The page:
It’s difficult to imagine that this kind of relationship could work in real life, but these three guys made a believer out of me that they were going to make it. Each man was going into the relationship with his eyes wide open about the difficulties that lay ahead, because even though they practically lived together they had never actually lived in the same house, and they discussed how that could work, the melding of three such different lifestyles and personalities.
Steve, the exercise nut, was definitely the glue that bound them together. He was open and loving and had no problems showing his vulnerability, and it was this openness that I thought made their friendship so successful. Yet he was the one who caused the rift in the relationship because he knew that things could not continue the way they were and decided to make a change in his life to give himself a chance at a real family.
Chris was just as much in love with Steve and Jay, but he never made a move before to have a sexual relationship with either of them and sought relief with other men because he didn’t want just a slice but the whole cake, and if he couldn’t have both of his friends he loved them enough not to make sexual demands to satisfy his own desires. He sensed that Jay was in love with Steve and vice versa but didn’t know how they felt about him, and he didn’t say or do anything since he felt no good could come of changing the present delicate balance.
Jay was the most complex of the three friends. He was very self contained and never let his feelings show, perhaps it was part of his American Indian heritage. He was also a control freak, a character trait he couldn’t help but impose on his friends who tolerated it because they realized he felt better taking care of them, but it was Steve the smallest and youngest of the group, at 32, who brought out all of his protective instincts. However it turned out that Jay was the one who had the most sexual hangups and secrets and needed the most love.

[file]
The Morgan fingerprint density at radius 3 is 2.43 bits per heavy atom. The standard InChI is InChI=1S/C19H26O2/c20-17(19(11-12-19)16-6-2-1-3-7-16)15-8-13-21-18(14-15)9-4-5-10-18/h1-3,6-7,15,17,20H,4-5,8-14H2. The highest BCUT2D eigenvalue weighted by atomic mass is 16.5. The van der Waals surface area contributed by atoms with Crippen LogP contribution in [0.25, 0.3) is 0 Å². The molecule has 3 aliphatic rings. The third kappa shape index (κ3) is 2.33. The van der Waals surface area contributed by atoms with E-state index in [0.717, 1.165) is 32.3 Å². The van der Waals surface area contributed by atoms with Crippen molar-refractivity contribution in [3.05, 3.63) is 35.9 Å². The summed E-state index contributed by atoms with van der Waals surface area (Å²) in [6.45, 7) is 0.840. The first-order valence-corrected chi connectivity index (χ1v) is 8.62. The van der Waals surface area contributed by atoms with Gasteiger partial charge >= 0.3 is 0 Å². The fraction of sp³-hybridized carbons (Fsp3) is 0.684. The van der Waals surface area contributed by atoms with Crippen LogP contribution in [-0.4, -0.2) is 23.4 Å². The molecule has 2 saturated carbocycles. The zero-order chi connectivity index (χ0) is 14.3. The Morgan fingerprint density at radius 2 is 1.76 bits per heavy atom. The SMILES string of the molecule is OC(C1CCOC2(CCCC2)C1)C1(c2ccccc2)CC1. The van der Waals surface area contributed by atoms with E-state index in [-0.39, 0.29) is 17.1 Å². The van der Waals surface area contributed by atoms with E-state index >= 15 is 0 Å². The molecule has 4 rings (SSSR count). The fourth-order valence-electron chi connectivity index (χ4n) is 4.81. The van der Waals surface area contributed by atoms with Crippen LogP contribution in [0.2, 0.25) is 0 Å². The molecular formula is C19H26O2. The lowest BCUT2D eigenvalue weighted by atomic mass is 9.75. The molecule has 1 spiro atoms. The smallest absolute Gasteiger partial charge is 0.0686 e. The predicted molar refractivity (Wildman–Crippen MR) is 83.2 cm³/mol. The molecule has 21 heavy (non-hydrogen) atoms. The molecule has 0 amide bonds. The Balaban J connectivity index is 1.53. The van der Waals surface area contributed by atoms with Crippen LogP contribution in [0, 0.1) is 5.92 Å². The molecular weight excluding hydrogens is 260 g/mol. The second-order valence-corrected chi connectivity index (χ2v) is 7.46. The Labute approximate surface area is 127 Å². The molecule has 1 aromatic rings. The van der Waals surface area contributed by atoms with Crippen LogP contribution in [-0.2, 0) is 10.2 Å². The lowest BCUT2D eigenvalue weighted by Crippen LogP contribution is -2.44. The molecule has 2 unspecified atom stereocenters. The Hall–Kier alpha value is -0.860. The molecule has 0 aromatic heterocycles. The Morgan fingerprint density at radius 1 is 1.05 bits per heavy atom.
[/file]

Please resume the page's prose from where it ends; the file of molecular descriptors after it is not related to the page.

This is the second book that I have read by these two authors and I’m impressed by how much care they take with developing their characters, showing their flaws as well as their best points. In this relationship there are three men who could not be more dissimilar as well as diverse. Steve who used a tanning bed in the fall and winter so that his very white complexion wouldn’t contrast too much with that of his best friends, one black and the other brown, was fondly referred to by them as “pasty white boy” 🙂 Although Steve was the smallest he took care of his friends in little personal ways that only he would think of. Chris and Jay were both workaholics and always needed this down time every year to regenerate their internal batteries and they complemented each other in just about every way, which was perhaps why their friendship had lasted for so long because there was no personal rivalry or power trip.
Could a relationship like this work? If you can suspend disbelief, I really think Jay, Chris and Steve will make a believer out of you. There are no bells and whistles in Where the Heart is, just three men who love each other deeply and want to make a complex and unusual relationship work for them.